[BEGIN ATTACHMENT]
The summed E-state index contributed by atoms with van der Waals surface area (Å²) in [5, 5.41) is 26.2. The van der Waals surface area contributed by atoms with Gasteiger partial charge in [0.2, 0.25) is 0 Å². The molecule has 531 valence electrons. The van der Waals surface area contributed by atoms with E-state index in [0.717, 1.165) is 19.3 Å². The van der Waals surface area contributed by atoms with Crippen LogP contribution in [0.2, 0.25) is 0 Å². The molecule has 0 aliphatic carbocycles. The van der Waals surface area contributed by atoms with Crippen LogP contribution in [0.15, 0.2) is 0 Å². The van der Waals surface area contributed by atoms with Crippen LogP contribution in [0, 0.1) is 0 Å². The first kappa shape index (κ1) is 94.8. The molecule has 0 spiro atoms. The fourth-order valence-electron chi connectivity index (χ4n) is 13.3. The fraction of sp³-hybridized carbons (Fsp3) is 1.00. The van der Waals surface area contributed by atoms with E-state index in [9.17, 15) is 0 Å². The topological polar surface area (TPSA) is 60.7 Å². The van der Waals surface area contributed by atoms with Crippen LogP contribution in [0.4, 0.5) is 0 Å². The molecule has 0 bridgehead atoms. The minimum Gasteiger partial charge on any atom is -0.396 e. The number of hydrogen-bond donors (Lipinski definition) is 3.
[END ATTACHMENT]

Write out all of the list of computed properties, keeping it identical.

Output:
The summed E-state index contributed by atoms with van der Waals surface area (Å²) in [5, 5.41) is 26.2. The van der Waals surface area contributed by atoms with Gasteiger partial charge in [0.2, 0.25) is 0 Å². The molecule has 531 valence electrons. The van der Waals surface area contributed by atoms with E-state index in [0.717, 1.165) is 19.3 Å². The van der Waals surface area contributed by atoms with Crippen LogP contribution in [0.2, 0.25) is 0 Å². The molecule has 0 aliphatic carbocycles. The van der Waals surface area contributed by atoms with Crippen LogP contribution in [0.15, 0.2) is 0 Å². The van der Waals surface area contributed by atoms with Crippen LogP contribution in [0, 0.1) is 0 Å². The first kappa shape index (κ1) is 94.8. The molecule has 0 spiro atoms. The fourth-order valence-electron chi connectivity index (χ4n) is 13.3. The fraction of sp³-hybridized carbons (Fsp3) is 1.00. The van der Waals surface area contributed by atoms with E-state index in [9.17, 15) is 0 Å². The topological polar surface area (TPSA) is 60.7 Å². The van der Waals surface area contributed by atoms with Crippen LogP contribution in [0.4, 0.5) is 0 Å². The molecule has 0 bridgehead atoms. The minimum Gasteiger partial charge on any atom is -0.396 e. The number of hydrogen-bond donors (Lipinski definition) is 3.